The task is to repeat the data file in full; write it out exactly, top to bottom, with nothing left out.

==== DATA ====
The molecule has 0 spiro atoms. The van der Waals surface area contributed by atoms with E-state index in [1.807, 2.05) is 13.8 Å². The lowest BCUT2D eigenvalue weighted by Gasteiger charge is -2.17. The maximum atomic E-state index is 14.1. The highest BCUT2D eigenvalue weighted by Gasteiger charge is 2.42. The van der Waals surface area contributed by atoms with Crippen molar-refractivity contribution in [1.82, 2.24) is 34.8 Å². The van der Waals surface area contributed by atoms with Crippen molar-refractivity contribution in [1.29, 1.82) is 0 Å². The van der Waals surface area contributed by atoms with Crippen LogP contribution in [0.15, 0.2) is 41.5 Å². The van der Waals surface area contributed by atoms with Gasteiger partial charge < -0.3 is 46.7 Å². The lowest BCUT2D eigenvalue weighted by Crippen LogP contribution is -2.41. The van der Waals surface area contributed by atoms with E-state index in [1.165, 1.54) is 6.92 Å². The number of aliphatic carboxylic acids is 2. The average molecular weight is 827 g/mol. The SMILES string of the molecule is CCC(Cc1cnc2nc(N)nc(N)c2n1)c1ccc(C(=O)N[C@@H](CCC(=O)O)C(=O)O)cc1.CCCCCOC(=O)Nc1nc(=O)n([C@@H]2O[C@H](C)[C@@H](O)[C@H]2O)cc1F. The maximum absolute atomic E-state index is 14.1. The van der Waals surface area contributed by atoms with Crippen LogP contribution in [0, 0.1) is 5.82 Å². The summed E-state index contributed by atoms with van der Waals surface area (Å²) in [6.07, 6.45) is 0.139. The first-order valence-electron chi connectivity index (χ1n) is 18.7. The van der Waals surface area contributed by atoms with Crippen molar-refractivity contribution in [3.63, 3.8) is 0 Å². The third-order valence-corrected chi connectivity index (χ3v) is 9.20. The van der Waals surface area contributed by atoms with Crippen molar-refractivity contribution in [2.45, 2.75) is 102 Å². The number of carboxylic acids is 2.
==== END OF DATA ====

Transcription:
The molecule has 0 spiro atoms. The van der Waals surface area contributed by atoms with E-state index in [1.807, 2.05) is 13.8 Å². The lowest BCUT2D eigenvalue weighted by Gasteiger charge is -2.17. The maximum atomic E-state index is 14.1. The highest BCUT2D eigenvalue weighted by Gasteiger charge is 2.42. The van der Waals surface area contributed by atoms with Crippen molar-refractivity contribution in [1.82, 2.24) is 34.8 Å². The van der Waals surface area contributed by atoms with Crippen molar-refractivity contribution in [1.29, 1.82) is 0 Å². The van der Waals surface area contributed by atoms with Crippen LogP contribution in [0.15, 0.2) is 41.5 Å². The van der Waals surface area contributed by atoms with Gasteiger partial charge < -0.3 is 46.7 Å². The lowest BCUT2D eigenvalue weighted by Crippen LogP contribution is -2.41. The van der Waals surface area contributed by atoms with E-state index in [1.165, 1.54) is 6.92 Å². The number of aliphatic carboxylic acids is 2. The average molecular weight is 827 g/mol. The SMILES string of the molecule is CCC(Cc1cnc2nc(N)nc(N)c2n1)c1ccc(C(=O)N[C@@H](CCC(=O)O)C(=O)O)cc1.CCCCCOC(=O)Nc1nc(=O)n([C@@H]2O[C@H](C)[C@@H](O)[C@H]2O)cc1F. The maximum absolute atomic E-state index is 14.1. The van der Waals surface area contributed by atoms with Crippen LogP contribution in [0, 0.1) is 5.82 Å². The summed E-state index contributed by atoms with van der Waals surface area (Å²) in [6.07, 6.45) is 0.139. The first-order valence-electron chi connectivity index (χ1n) is 18.7. The van der Waals surface area contributed by atoms with Crippen molar-refractivity contribution in [3.63, 3.8) is 0 Å². The third-order valence-corrected chi connectivity index (χ3v) is 9.20. The van der Waals surface area contributed by atoms with Crippen molar-refractivity contribution in [2.45, 2.75) is 102 Å². The number of carboxylic acids is 2.